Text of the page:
Should I Specialize?

Ideas and tips to transition from floor nursing to a specialty. Specialties General Specialties Article


Should I Specialize?

In nursing school, most students come into the field with an idea of what they want to do in nursing. Some of the favorites for students include OB, pediatrics, or emergency nursing. However, as it has always been, most hospital employers want to start out GNs or new RNs on the Med Surg floor until they get their feet wet.  A good number of those nurses stay on the floor or migrate to sub-specialty floors in general bedside nursing.

But how do you transition to see if you are better suited for a specialty, like ICU, emergency, surgery, cardiology, dialysis, etc?   Perhaps it's the challenge of learning something new, you need a change or you need a different work schedule to match your personal life. One of the best opportunities for student nurses is to take advantage of the clinicals where you get to observe different departments. I have had a number of students observe with me over the years, and many couldn't care less what was going on because "it's not what I want to do".  Well, maybe not now, but what about in the future?  Here are a few ideas and suggestions to get you started.

Keep your eyes and your mind open

The student observation in different departments is amazing. You can see what goes on in the different departments, even if you can't physically do anything, at least you can see what it truly is like. You wouldn't believe how many students have come into my operating room thinking they want to work in a NICU and then leave saying, "that was so cool! Maybe I need to think about this a bit more.”

Did you know seasoned nurses can also observe other areas? Networking with friends in other areas can be very helpful. Of course, always ask permission before you wander into another unit.

Network with your colleagues

Talk to your nursing colleagues or join an online group to see what different roles nurses play in different types of nursing.  Honestly, it is so diverse depending on where you go, from Long Term Care to the hospital is a huge difference, and then specialties can range from cancer to burn units, pediatric to palliative care, emergency to surgery.  And if you don't want to do bedside nursing anymore, there are still even more opportunities such as infection prevention, risk management, supervision/management, the list goes on and on, and that is just in the hospital setting!

Your friends can be a guide for you to see what else is out there. Use them to paint a picture of what they do on a daily basis, what their schedule and assignment is like, and what they like (and dislike) about their job.

How to decide

Okay, so now I have an idea where I want to go, but how do I make a decision?  If you can narrow your options down to a small list, now is the time to take action.

1.  First, look at the practicality: are there jobs available near you? If you live in the country and there is no NICU within 2 hours of your house, perhaps that's not a real option for you (right now).

2.  Talk to the manager. If you have a contact who knows the manager, or you know them yourself, set up a quick meeting with them to feel them out. Ask to shadow (for free) a nurse for a shift or for a few hours at least. Also, ask what the qualifications are. Many specialties require experience, additional training, education or certifications. Is there on-the-job training available?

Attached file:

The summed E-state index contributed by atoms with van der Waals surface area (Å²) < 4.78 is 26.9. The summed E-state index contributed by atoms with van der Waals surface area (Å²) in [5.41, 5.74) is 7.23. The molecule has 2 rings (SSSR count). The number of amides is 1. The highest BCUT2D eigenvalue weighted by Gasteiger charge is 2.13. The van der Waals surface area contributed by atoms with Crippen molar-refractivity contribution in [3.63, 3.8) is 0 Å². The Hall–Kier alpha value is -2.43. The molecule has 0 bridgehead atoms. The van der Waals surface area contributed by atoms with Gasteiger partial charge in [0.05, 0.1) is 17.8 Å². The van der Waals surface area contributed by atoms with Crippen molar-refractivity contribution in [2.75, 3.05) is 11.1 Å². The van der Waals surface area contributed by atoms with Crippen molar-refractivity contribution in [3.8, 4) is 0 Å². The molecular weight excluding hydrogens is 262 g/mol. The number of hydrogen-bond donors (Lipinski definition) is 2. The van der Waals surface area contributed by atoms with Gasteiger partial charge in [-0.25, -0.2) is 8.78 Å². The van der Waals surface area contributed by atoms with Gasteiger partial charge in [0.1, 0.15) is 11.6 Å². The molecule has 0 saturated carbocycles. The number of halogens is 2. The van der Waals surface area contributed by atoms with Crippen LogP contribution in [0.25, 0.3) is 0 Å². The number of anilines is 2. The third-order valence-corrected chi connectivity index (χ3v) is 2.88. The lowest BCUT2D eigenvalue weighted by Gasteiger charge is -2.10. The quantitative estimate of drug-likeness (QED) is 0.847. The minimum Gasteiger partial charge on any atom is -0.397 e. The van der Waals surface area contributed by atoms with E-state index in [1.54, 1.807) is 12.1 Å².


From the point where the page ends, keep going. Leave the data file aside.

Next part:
3.  Apply for open positions. It doesn't hurt to apply. Remember, when you interview it is just as important that you interview them as well. Come with questions about the job. Not just about pay or benefits, but what is the shift schedule? Is there on-call time required? Do the shifts rotate day/night/weekends?

4.  Research, research, research. All of these steps above will help you make an educated decision of where you may fit in the best. Because at the end of the day, it's possible you will be happiest where you started!

If You Decide to Change ...

Don't forget: if you decide to change positions in the same company or the same town, do NOT burn bridges at your original job when you leave!  It's never wise to burn bridges when you leave a job, but especially in this situation. Everybody knows everyone, and with social media, everyone has access to anyone these days!  Also, if that new job doesn't pan out like you thought it would, you can always reapply to your old position.

One of the best features of the nursing profession (besides patient care) is the ability to diversify. Specializing in a new area can feel like a completely new career, even though your skill base is similar. It can help anyone who is feeling stuck in their nursing job find something new and reignite their passion for nursing once again.

Ellie Kearney has 11 years experience as a BSN, RN and specializes in OR circulator/scrub CNOR, writing.

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The only solid piece of advice in this was the shadowing if one is already a floor nurse and trying to do something else (essentially every position you look at/want to apply to will want experience). For new nurses, pick your specialty as soon as start nursing school, when you graduate and start applying, apply for said specialty. 


Specializes in Med-Surg.

I used to dream of ICU nursing.  Never got an opportunity.  After working through the pandemic, I don't feel so enticed anymore.  I also have a family now and I don't have the energy to keep doing crazy schedules.  After 4 years as a bedside CNA and 2.5 as a bedside nurse (most of my time doing night shifts) I'm too tired. I can't seem to get away from the bedside though because everywhere wants department-specific experience. I don't know exactly what I want to do, but this ain't it. 

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